In cisplatin-resistant gastric cancer cells, the differentially expressed genes were mainly associated with stress response, transport, cell cycle, and metabolism. ATP7A, a copper-transporting P-type adenosine triphosphatase, was overexpressed in cisplatin-resistant gastric cancer cells. The closely related ATP7B is well known for conferring resistance to cisplatin (31) , but little is known about the association of ATP7A with cisplatin resistance. ATP7A is highly homologous with ATP7B and has a similar export function for copper. A recent report (32) showed ATP7A overexpression in a cisplatin-resistant ovarian cancer cell line. These results suggest a potential role for ATP7A in cisplatin resistance, as well as ATP7B, although the mechanism has not yet been elucidated (32) . The Fos gene family members, FOS and FOSB, showed up-regulation in two of three cisplatin-resistant cells (not listed in Table 4⇓ ), consistent with previous reports suggesting a relationship between Fos gene expression and drug resistance (33) .
In this study, we have identified eight genes whose differential expression was associated with resistance to more than one of the three chemotherapeutic drugs tested. Of these, the MDK gene was consistently overexpressed in all 5-FU-, doxorubicin-, and cisplatin-resistant gastric cancer cells compared with the expressions in their parent cells, strongly suggesting that it may contribute to multidrug resistance. The correspondence between mRNA and protein of MDK was observed in SNU-620R-5-FU/1000 and SNU-638R-CIS/400 by Western blot analysis. MDK, a heparin-binding growth factor, is associated with promoting neuronal survival, inducing neurite outgrowth (34, 35, 36) , and has been implicated in carcinogenesis and angiogenesis. Found at low levels in normal adult tissue, MDK is frequently overexpressed in esophageal, gastric, colon, pancreatic, hepatocellular, lung, breast, urinary bladder carcinoma, neuroblastoma and Wilms’ tumors (35 , 36) . Transfection of an MDK antisense oligodeoxynucleotide into CMT-93 mouse rectal carcinoma cells markedly suppressed tumor growth, suggesting that MDK could be a potent target for cancer therapy (36 , 37) . MDK has cytoprotective activity and has rescued cisplatin-induced apoptotic cell death in both murine kidney and cultured G401 cells, implying that MDK confers a cellular growth advantage by functioning as an antiapoptotic factor (34) . Recently, the overexpression of HB-EGFGF (heparin-binding epidermal growth factor-like growth factor) was observed in the cisplatin-resistant and 5-FU-resistant gastric tumors by microarray analysis, suggesting that HB-EGFGF is a candidate chemoresistant-related gene of gastric cancer (38) . Interestingly, these results support that heparin-binding growth factors such as MDK or HB-EGFGF might be one of the important genes contributing to chemoresistance in gastric cancers. Accordingly, we hypothesize that the overexpressed MDK can contribute to the growth progression of gastric cancer cells with an acquired multidrug resistance and may be a potent target to restore chemosensitivity. To clarify the relationship between MDK overexpression and multidrug resistance, it will be necessary to further investigate whether the inhibition of MDK overexpression in drug-resistant cancer cells leads to recovered sensitivity.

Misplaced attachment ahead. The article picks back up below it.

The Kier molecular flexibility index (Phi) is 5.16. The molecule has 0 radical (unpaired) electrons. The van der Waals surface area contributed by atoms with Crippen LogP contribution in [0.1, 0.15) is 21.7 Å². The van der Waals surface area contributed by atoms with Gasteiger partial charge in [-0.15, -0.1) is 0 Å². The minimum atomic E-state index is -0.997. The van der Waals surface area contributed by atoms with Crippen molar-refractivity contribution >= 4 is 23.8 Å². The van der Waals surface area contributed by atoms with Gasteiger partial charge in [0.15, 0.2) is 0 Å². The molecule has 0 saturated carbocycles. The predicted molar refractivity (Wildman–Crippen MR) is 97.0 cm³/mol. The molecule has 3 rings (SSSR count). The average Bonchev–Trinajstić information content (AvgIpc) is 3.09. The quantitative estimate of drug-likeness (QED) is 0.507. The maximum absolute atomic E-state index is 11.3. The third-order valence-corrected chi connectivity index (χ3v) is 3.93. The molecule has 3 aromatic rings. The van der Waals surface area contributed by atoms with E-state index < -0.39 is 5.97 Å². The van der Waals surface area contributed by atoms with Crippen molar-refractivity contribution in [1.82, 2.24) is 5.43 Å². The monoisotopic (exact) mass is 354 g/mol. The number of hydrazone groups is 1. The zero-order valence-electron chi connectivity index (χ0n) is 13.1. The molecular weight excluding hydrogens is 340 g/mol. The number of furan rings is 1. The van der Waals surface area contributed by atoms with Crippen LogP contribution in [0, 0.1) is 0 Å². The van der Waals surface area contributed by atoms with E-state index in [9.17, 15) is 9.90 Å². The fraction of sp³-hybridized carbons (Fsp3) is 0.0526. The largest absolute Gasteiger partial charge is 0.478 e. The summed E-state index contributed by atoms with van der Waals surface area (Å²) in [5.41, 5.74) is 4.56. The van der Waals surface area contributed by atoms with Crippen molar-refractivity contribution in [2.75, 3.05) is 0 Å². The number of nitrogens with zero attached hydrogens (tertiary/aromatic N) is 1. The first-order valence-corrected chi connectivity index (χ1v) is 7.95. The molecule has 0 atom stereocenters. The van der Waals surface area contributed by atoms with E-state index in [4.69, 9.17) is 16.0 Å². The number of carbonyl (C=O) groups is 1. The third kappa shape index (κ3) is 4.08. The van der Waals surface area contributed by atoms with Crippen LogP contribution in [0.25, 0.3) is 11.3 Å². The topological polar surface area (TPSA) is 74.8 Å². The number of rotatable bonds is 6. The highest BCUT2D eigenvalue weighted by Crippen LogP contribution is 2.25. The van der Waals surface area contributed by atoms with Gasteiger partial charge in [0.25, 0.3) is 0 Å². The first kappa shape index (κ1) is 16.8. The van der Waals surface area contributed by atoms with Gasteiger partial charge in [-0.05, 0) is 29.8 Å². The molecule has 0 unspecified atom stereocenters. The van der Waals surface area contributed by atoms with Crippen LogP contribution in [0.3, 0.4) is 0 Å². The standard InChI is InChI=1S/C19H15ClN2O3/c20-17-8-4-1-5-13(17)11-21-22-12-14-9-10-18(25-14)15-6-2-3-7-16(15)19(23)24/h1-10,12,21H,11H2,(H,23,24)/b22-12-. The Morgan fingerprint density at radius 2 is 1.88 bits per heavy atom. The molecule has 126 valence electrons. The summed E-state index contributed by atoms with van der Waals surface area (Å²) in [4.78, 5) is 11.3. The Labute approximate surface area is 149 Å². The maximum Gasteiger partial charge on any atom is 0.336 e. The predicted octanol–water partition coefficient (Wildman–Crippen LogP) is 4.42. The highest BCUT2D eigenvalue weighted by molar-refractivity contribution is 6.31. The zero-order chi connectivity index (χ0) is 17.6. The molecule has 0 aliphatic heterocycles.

In summary, we have identified genes that are differentially expressed in 5-FU-, doxorubicin-, and cisplatin-resistant gastric cancer cells. Some of the identified genes were previously known to be associated with drug-resistance. To date, most studies on drug resistance in gastric cancer have focused on candidate gene work targeting a limited number of drug resistance genes identified in other cancers. In contrast, our use of microarray technology for a genome-wide screen of 10 drug-resistant gastric cancer cell lines has provided useful information on differentially expressed genes and possible new candidate multidrug resistance genes in gastric cancer cells. Although further in vivo validations for the identified genes are required because the materials used in the study were induced drug-resistant cells in vitro, this important information may lead to the discovery of new drug resistance targets, and perhaps to the development of better cancer chemotherapy strategies.
Grant support: Research Grant 2002 from the National Cancer Center, Korea, and the BK21 (Brain Korea 21) Project for Medicine, Dentistry, and Pharmacy.
The costs of publication of this article were defrayed in part by the payment of page charges. This article must therefore be hereby marked advertisement in accordance with 18 U.S.C. Section 1734 solely to indicate this fact.
Notes: Drs. H. C. Kang, I-J. Kim, and J-H. Park contributed equally to this work.
Requests for reprints: Jae-Gahb Park, National Cancer Center, 809 Madu-dong, Ilsan-gu, Goyang, Gyeonggi, 411-764, Korea. Phone: 82-31-920-1501; Fax: 82-31-920-1511; E-mail:
- Received July 11, 2003.
- Revision received October 20, 2003.
- Accepted October 21, 2003.